I admit it: Seeing as how it’s been stupid hot with 100% humidity, I’ve done sweet fuck all this week aside from pound back the protein, poop, and shovel ice cream into my mouth while lounging around my hotel room in my underpants within inches of the air conditioner. I didn’t visit Woodlawn Lake even once. In fact, my running shoes didn’t even leave my suitcase, however, zero fucks is what I give. So here I am, once again, sitting at the airport with a bellyful of bad Tex Mex and little Townes Van Zandt, namely his debut album ‘For the Sake of the Song‘.
Townes wrote songs with an uncommon grace and poetic clarity, and he sang them with a voice that was at once straightforward, eloquent, and mindful of the arid beauty of his images. A decade after Van Zandt released his first album, there would be dozens of singer/songwriters following his example, but he was a rather unusual commodity when ‘For the Sake of the Song‘ was released in 1968. And truthfully, this isn’t my favorite album in Townes’ catalogue.
The 11 songs on the album are all fin but they still reek of that “new guy trying to find his craft”. Even the popular tunes that would go on to become staples in his live repertoire like ‘(Quicksilver Daydreams Of) Maria‘ and ‘Tecumseh Valley‘ still have a feeling of a somewhat awkward production as I’m sure producers Jack Clement and Jim Malloy didn’t really know what to do with Van Zandt at the time. They don’t suck mind you, but it wouldn’t be until later albums where they found their stride with the Fort Worth native.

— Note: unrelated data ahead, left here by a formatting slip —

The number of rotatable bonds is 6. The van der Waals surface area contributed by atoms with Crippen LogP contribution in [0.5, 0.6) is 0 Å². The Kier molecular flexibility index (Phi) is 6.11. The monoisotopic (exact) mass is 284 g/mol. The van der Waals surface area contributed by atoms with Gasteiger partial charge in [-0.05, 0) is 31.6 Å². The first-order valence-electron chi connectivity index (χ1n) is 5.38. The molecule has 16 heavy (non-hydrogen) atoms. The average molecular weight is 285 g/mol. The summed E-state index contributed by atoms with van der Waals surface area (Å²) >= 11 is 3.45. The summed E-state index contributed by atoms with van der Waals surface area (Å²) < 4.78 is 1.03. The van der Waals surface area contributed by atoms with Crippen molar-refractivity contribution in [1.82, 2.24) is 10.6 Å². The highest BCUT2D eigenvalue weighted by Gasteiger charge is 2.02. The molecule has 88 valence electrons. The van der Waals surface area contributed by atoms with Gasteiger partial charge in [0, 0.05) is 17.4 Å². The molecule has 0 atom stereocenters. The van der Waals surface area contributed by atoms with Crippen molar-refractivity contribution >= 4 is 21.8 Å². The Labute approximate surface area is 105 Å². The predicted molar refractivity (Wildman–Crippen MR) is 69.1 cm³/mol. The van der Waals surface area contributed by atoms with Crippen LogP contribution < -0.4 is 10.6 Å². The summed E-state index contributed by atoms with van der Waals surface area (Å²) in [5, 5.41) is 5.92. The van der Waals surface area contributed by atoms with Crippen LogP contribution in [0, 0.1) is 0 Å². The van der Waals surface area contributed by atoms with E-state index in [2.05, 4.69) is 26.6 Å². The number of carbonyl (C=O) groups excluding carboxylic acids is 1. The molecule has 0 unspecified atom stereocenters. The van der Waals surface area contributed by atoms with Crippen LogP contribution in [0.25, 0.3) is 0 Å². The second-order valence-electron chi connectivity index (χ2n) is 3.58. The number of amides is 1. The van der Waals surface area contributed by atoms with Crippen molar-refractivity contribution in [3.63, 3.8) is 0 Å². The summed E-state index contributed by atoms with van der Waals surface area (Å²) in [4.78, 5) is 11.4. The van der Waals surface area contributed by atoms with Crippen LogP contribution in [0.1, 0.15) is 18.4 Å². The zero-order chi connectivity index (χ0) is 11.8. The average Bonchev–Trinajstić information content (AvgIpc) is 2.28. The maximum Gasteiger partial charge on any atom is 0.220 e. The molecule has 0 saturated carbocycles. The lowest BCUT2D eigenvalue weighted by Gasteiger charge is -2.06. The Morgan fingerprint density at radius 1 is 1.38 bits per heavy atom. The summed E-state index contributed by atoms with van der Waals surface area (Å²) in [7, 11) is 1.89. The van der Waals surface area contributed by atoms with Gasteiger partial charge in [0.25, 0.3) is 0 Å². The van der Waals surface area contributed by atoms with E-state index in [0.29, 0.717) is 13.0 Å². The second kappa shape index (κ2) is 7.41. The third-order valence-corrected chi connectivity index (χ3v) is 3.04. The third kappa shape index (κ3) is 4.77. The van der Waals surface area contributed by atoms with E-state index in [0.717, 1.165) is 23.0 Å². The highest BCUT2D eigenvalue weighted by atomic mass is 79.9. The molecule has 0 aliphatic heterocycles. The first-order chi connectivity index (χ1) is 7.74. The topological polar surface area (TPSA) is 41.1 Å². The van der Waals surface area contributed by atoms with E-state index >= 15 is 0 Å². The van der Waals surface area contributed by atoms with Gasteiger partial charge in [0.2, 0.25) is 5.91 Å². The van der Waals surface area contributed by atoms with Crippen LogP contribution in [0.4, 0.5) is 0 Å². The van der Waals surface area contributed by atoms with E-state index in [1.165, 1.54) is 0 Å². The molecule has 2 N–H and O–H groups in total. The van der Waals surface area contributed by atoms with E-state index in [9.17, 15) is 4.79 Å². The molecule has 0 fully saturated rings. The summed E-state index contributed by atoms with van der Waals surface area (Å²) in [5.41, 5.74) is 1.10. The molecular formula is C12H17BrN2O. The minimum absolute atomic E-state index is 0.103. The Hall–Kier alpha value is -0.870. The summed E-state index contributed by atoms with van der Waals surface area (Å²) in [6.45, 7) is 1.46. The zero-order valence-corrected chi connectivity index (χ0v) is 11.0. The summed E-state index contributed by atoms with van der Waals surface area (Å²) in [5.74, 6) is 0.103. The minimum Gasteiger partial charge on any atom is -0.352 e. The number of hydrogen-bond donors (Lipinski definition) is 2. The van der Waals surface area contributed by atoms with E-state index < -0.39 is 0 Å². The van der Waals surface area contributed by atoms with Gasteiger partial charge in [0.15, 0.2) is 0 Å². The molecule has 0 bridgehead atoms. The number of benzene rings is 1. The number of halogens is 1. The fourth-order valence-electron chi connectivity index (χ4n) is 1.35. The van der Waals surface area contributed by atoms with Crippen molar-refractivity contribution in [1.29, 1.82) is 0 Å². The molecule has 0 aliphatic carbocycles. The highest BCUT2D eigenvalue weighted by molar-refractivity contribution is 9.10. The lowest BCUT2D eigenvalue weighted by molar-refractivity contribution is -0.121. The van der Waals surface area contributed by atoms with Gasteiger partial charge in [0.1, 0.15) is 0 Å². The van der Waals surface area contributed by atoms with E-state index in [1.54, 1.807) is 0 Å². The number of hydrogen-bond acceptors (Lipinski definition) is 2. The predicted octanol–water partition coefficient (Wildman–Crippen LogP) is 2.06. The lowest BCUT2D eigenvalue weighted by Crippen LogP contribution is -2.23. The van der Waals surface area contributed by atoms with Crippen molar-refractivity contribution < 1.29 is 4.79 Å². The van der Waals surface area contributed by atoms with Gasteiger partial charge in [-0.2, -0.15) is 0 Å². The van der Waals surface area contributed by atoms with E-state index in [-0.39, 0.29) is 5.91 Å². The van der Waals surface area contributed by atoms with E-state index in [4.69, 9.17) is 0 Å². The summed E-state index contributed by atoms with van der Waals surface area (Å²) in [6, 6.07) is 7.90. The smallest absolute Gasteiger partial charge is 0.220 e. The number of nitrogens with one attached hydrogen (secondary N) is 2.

The albums saving grace if you ask me is the humorous ‘Talkin’ Karate Blues’. Basically, it’s a spoken word tune about Van Zandt’s foray into the martial arts…and, it’s fucking hilarious. So much so it has me laughing my ass off here at my gate and I’m probably at a very real risk of having the airport security being called to deal with the nutcase at Gate A2.
Take this example:
“Then a giant jape came through the door
He must have been about seven foot four
And he looked like he’s prone
To easy aggravation
He said, “Lee Hung Chow, ah kee dung”
That’s Japanese for fee fie foo fum
I tried to explain
My entire situation
He said, “Number one course, Yankee, self defense
Two hundred dollars and twenty-five cents”
I said, “What’s the twenty five cents for?”
And he said, “Repairs”